Packers.com Staff Writer Mike Spofford says yes.
It was impossible not to detect the angst in their emails and blog postings. The fans felt a bad day at the office was coming. The odds favored it. With every win, the odds increased.
The NFL realists were terrified that bad day at the office would come in the postseason, with everything on the line. Sure, perfection would be nice. Making history and achieving immortal status in the record books would be unforgettable.
But most fans didn’t want to play those odds, no matter how much faith they have in Mike McCarthy and Co. They wanted to get the bad day out of the way, while there was still time to recover from it, with the knowledge that McCarthy and Co. would recover from it. Of that, there is considerably less angst.
Remember, this is the same fan base that saw the Patriots go 18-0 four years ago, only to play a dud in the most important game. The fact that it just as easily could have been the Packers taking advantage of that dud has stuck with these fans. The Patriots were supposed to be unbeatable, only they weren’t.
Packers fans know the NFL, and they know there’s a reason only one team in the Super Bowl era has run the table, start to finish. It’s a long season, any given Sunday, and all that. They’re clichés because they’re true.
Packers fans didn’t want their beloved players distracted by all the perfection questions. In their minds, it’s as though with every question, the bubble came closer to bursting. Seeing it burst in mid-December, as opposed to mid-January, is just fine with them.
Now the questions can focus strictly on winning the whole thing again. That’s enough to worry about. That’s what matters most.
The “anything can happen” mantra applies ten-fold in the playoffs. Packers fans know that, too. The Packers were a No. 6 seed last year, going down to the final minute of the 16th game before earning their postseason bid, and then they did the improbable.
Anything can and will happen once again in this year’s playoffs. There’s no predicting anything. If a loss comes in the postseason, it will be for that reason, not because it felt inevitable against such tall odds, and that, frankly, is just easier to deal with.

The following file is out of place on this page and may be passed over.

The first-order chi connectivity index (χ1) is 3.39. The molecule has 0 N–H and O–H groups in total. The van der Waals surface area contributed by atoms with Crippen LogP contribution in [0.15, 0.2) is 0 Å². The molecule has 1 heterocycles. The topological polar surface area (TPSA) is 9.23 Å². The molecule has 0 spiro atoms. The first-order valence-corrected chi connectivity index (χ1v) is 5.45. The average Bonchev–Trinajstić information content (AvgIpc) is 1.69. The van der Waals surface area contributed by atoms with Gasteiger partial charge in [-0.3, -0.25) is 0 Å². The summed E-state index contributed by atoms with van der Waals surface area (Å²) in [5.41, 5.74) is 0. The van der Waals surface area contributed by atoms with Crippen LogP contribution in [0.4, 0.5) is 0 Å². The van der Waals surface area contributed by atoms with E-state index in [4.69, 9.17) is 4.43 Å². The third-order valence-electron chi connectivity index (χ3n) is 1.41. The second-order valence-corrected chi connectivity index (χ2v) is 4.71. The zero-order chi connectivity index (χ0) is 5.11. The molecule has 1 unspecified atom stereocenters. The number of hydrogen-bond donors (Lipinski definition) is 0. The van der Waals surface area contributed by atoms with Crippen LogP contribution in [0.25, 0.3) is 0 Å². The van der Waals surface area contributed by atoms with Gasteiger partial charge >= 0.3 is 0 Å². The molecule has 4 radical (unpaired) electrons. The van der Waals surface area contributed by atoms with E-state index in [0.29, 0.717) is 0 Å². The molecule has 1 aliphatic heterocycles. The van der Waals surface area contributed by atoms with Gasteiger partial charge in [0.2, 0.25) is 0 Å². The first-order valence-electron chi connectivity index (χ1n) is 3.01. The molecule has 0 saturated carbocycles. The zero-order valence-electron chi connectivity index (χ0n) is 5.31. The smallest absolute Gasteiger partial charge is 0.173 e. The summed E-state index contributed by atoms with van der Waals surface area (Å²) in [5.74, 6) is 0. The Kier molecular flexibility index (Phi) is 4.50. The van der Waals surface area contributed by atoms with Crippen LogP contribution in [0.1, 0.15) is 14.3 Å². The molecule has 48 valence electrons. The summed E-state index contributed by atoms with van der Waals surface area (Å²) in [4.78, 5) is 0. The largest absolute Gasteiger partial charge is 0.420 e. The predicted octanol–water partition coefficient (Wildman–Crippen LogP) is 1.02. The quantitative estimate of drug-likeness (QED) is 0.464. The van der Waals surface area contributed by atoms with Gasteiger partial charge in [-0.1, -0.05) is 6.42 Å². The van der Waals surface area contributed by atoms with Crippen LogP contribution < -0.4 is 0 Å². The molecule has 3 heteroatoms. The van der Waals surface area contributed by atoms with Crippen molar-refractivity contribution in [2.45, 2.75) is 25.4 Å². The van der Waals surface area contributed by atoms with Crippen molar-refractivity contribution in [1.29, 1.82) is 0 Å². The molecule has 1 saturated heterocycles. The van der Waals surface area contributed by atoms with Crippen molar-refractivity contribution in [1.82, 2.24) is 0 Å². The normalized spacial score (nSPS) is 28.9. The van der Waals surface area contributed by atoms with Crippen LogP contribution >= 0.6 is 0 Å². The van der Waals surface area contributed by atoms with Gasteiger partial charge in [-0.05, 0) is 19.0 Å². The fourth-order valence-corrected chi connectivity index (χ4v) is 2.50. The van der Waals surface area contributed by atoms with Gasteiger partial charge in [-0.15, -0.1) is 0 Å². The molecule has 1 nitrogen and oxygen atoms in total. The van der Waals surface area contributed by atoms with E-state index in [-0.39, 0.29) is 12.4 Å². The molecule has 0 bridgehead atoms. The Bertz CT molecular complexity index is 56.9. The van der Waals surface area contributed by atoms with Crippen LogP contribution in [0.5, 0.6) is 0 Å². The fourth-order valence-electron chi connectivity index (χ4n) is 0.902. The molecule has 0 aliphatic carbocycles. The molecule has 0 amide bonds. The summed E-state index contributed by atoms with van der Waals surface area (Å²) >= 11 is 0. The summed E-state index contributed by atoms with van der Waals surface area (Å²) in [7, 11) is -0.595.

Packers.com Editor Vic Ketchman says no.
Football means too much to Packers fans for them to ever think losing is good. To even suggest that a Packers fan is relieved that his team, in many cases the team he owns, lost a game is an outrage.
Please, those true Packers fans that are reading these words, know that I am on your side and I will not allow the wimpy among you to speak for this great “nation.” I saw you in the parking lot at Arrowhead Stadium on Sunday. I saw that cheese on your heads and I watched you shout words of encouragement through quivering lips to your fallen heroes as their buses pulled out of Arrowhead. I felt your grief.
You should be ashamed of yourself, Mike. These are your people. You know what it was like for them. They would’ve traded Christmas Day for a win over the Chiefs.
Relieved? This is the worst week of the whole year for Packers fans. Should the Packers beat the Bears on Sunday, the loss in Kansas City will have been the only time in 2011 (please, I don’t count preseason games) Packers fans would have tasted defeat.
So, folks, how did it taste? Did it taste like relief? I didn’t think so.
That law of averages stuff is for the wimpy, not the bold and courageous. Every Packers fan I know wanted to take a run at immortality.
I feel nothing but hurt. I wanted to cover something historical. I wanted my grandchildren to one day tell their children, “Your great grandfather covered the 19-0 Packers.”
This whole notion of now the Packers can win because they lost is Nutsville. That’s how people who are afraid of losing think. Real Packers fans don’t think about losing. Real Packers fans think the Packers are gonna win every game, and that’s the way it should be.
Relieved? No, they’re saddened.
Anybody reading these words, which is to say true Packers fans, knows what I’m saying to be the truth.
What do you think?